Denon's high-end upscaling DVD player, the DVD-2930CI ($850 list), is initially a somewhat confusing product. With Toshiba's HD-A1 HD-DVD player going for $500 and upscaling DVD players costing about $150, who wants to spend $850 for a non-high-def DVD player? Well, plenty of videophiles still aren't quite ready to spend their money on a high-def format that could eventually go the way of Betamax, yet still want the absolute best picture quality they can get out of their existing DVD and audio disc collections. If you're that guy, and you have a lot of cash, the DVD-2930CI was built with you in mind.
The design of DVD-2930CI immediately sets it apart from your bargain DVD player. Its solid construction and all-black brushed metal faceplate give it the feeling of a serious A/V component. There are quite a few front panel buttons, including chapter forward/backward buttons and HDMI resolution controls, which are handy for when the remote goes missing. At 4.02 inches high, 17.09 inches wide, and 16.19 inches deep, it's a bit larger than a usual DVD player, so make sure you have room in your cabinet to accommodate its size.
The remote, like the unit, is bulkier than average. We found it easy to navigate, and the buttons are logically placed. It's not backlit, but we're guessing most people spending this much on a DVD player probably can spring for a good universal remote.
There aren't a lot of extra features, such as network media streaming or USB ports on the Denon, but it does handle both high-resolution audio formats: DVD-Audio and SACD. In addition, it can handle several different file formats, such as DivX, MP3, WMA, and JPEG. It also has a "pure direct" mode that disengages all video processing so that audio-only discs have less chance of picking up interference.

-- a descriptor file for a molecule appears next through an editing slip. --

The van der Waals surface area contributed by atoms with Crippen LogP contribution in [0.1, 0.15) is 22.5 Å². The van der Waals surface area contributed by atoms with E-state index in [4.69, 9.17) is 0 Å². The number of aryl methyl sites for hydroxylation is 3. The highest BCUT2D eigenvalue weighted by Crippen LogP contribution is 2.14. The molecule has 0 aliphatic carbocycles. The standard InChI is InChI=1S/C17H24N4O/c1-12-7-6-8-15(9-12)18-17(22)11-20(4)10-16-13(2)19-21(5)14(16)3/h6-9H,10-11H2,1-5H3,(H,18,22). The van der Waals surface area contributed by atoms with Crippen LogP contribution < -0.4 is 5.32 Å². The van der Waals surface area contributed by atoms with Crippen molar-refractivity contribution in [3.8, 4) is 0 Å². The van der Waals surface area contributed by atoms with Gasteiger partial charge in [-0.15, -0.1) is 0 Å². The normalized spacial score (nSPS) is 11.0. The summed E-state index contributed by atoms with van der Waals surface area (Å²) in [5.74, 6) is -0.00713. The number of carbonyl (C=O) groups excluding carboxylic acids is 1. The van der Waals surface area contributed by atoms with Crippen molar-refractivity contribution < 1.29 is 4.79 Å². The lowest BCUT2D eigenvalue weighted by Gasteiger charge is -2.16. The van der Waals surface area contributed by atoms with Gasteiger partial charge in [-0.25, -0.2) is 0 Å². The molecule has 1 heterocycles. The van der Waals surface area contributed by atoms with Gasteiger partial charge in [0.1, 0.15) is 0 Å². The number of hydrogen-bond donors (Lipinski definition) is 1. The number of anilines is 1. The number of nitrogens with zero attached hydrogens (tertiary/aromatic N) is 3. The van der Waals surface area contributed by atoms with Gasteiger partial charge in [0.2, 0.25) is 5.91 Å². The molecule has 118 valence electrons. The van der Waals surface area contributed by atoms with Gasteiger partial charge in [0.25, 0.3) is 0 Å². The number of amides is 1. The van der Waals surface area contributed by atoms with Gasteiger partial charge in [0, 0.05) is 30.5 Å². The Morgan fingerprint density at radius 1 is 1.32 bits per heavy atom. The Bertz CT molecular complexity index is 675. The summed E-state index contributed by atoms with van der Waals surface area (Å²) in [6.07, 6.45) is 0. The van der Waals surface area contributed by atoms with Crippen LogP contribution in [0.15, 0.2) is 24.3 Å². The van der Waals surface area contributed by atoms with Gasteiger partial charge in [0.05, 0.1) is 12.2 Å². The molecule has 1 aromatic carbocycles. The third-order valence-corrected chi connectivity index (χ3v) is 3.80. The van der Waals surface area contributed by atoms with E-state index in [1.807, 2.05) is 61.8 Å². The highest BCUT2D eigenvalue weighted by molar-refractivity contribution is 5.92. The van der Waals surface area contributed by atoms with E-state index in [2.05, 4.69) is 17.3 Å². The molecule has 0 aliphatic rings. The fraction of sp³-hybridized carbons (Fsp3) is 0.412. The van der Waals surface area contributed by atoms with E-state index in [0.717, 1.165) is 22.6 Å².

Although it's admittedly uncommon, one feature we would have liked to see in a player this expensive is aspect ratio control. Some HDTVs, such as the HP LC3760N and the Philips 42PF9831D, do not have aspect ratio control when fed high-def sources, so it's nice to have the upscaling DVD player handle it. This is not an issue for most high-quality DVDs, which are anamorphic, but nonanamorphic wide-screen discs will look distorted via the Denon unless you change the aspect ratio using your HDTV. The DVD-2930CI does have a "squeeze mode," however, that will display 4:3 material (such as TV shows on DVD) properly in the center of the screen. The problem is that the picture is still flanked by black bars on the right and left, and it doesn't have an option to zoom in on the image so that it fills the screen properly. For example, we used a nonanamorphic wide-screen DVD of Carlito's Way, and the best we could do was to use the squeeze mode to see it in the correct aspect ratio. In contrast, the $150 Oppo DV-970HD has a similar squeeze mode but was able to zoom in so that the picture filled the screen properly.